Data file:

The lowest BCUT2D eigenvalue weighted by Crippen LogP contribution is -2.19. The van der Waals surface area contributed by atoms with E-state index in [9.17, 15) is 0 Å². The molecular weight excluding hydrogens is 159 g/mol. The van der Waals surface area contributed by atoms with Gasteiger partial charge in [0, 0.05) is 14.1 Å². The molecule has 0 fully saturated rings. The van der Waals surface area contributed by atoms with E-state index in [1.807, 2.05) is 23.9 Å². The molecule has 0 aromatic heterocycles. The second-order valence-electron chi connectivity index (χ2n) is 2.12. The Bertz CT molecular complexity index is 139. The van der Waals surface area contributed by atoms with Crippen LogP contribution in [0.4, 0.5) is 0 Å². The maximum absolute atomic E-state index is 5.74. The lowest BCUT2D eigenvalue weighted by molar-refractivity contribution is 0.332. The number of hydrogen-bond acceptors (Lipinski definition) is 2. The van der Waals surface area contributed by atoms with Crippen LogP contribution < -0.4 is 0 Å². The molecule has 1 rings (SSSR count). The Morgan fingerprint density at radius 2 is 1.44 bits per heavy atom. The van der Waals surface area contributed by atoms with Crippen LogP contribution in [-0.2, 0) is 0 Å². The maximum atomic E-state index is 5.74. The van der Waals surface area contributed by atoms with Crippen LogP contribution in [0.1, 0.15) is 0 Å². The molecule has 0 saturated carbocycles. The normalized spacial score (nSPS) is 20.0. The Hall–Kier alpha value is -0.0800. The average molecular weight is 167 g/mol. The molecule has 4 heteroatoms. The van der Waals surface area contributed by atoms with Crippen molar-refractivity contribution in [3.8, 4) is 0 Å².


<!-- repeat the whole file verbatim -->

The lowest BCUT2D eigenvalue weighted by Crippen LogP contribution is -2.19. The van der Waals surface area contributed by atoms with E-state index in [9.17, 15) is 0 Å². The molecular weight excluding hydrogens is 159 g/mol. The van der Waals surface area contributed by atoms with Gasteiger partial charge in [0, 0.05) is 14.1 Å². The molecule has 0 fully saturated rings. The van der Waals surface area contributed by atoms with E-state index in [1.807, 2.05) is 23.9 Å². The molecule has 0 aromatic heterocycles. The second-order valence-electron chi connectivity index (χ2n) is 2.12. The Bertz CT molecular complexity index is 139. The van der Waals surface area contributed by atoms with Crippen LogP contribution in [0.4, 0.5) is 0 Å². The maximum absolute atomic E-state index is 5.74. The lowest BCUT2D eigenvalue weighted by molar-refractivity contribution is 0.332. The number of hydrogen-bond acceptors (Lipinski definition) is 2. The van der Waals surface area contributed by atoms with Crippen LogP contribution < -0.4 is 0 Å². The molecule has 1 rings (SSSR count). The Morgan fingerprint density at radius 2 is 1.44 bits per heavy atom. The van der Waals surface area contributed by atoms with Crippen LogP contribution in [-0.2, 0) is 0 Å². The maximum atomic E-state index is 5.74. The van der Waals surface area contributed by atoms with Crippen LogP contribution in [0.1, 0.15) is 0 Å². The molecule has 0 saturated carbocycles. The normalized spacial score (nSPS) is 20.0. The Hall–Kier alpha value is -0.0800. The average molecular weight is 167 g/mol. The molecule has 4 heteroatoms. The van der Waals surface area contributed by atoms with Crippen molar-refractivity contribution in [3.8, 4) is 0 Å².